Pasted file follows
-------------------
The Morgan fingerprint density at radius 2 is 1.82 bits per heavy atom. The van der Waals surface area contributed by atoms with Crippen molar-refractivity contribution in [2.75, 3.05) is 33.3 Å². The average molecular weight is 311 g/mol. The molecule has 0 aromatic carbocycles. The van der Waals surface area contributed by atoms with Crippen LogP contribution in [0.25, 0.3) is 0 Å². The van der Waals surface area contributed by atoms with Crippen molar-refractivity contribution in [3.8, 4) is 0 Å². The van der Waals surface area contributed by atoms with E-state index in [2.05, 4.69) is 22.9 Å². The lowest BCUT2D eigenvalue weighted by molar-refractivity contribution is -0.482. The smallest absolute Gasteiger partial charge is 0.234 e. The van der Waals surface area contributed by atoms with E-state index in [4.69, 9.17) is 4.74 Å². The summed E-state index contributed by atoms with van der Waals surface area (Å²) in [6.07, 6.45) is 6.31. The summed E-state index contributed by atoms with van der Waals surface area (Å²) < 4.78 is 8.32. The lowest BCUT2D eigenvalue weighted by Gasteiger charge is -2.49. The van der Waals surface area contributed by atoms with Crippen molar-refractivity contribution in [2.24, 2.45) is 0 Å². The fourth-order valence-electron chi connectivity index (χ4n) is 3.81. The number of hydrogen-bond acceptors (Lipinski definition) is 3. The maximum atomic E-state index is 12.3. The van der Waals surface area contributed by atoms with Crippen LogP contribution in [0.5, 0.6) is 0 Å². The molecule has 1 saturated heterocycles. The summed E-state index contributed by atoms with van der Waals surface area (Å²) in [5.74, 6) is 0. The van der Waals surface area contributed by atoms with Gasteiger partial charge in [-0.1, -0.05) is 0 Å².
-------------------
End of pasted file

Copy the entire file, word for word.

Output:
The Morgan fingerprint density at radius 2 is 1.82 bits per heavy atom. The van der Waals surface area contributed by atoms with Crippen molar-refractivity contribution in [2.75, 3.05) is 33.3 Å². The average molecular weight is 311 g/mol. The molecule has 0 aromatic carbocycles. The van der Waals surface area contributed by atoms with Crippen LogP contribution in [0.25, 0.3) is 0 Å². The van der Waals surface area contributed by atoms with Crippen molar-refractivity contribution in [3.8, 4) is 0 Å². The van der Waals surface area contributed by atoms with E-state index in [2.05, 4.69) is 22.9 Å². The lowest BCUT2D eigenvalue weighted by molar-refractivity contribution is -0.482. The smallest absolute Gasteiger partial charge is 0.234 e. The van der Waals surface area contributed by atoms with E-state index in [4.69, 9.17) is 4.74 Å². The summed E-state index contributed by atoms with van der Waals surface area (Å²) in [6.07, 6.45) is 6.31. The summed E-state index contributed by atoms with van der Waals surface area (Å²) < 4.78 is 8.32. The lowest BCUT2D eigenvalue weighted by Gasteiger charge is -2.49. The van der Waals surface area contributed by atoms with Crippen molar-refractivity contribution in [2.24, 2.45) is 0 Å². The fourth-order valence-electron chi connectivity index (χ4n) is 3.81. The number of hydrogen-bond acceptors (Lipinski definition) is 3. The maximum atomic E-state index is 12.3. The van der Waals surface area contributed by atoms with Crippen LogP contribution in [0.5, 0.6) is 0 Å². The molecule has 1 saturated heterocycles. The summed E-state index contributed by atoms with van der Waals surface area (Å²) in [5.74, 6) is 0. The van der Waals surface area contributed by atoms with Gasteiger partial charge in [-0.1, -0.05) is 0 Å².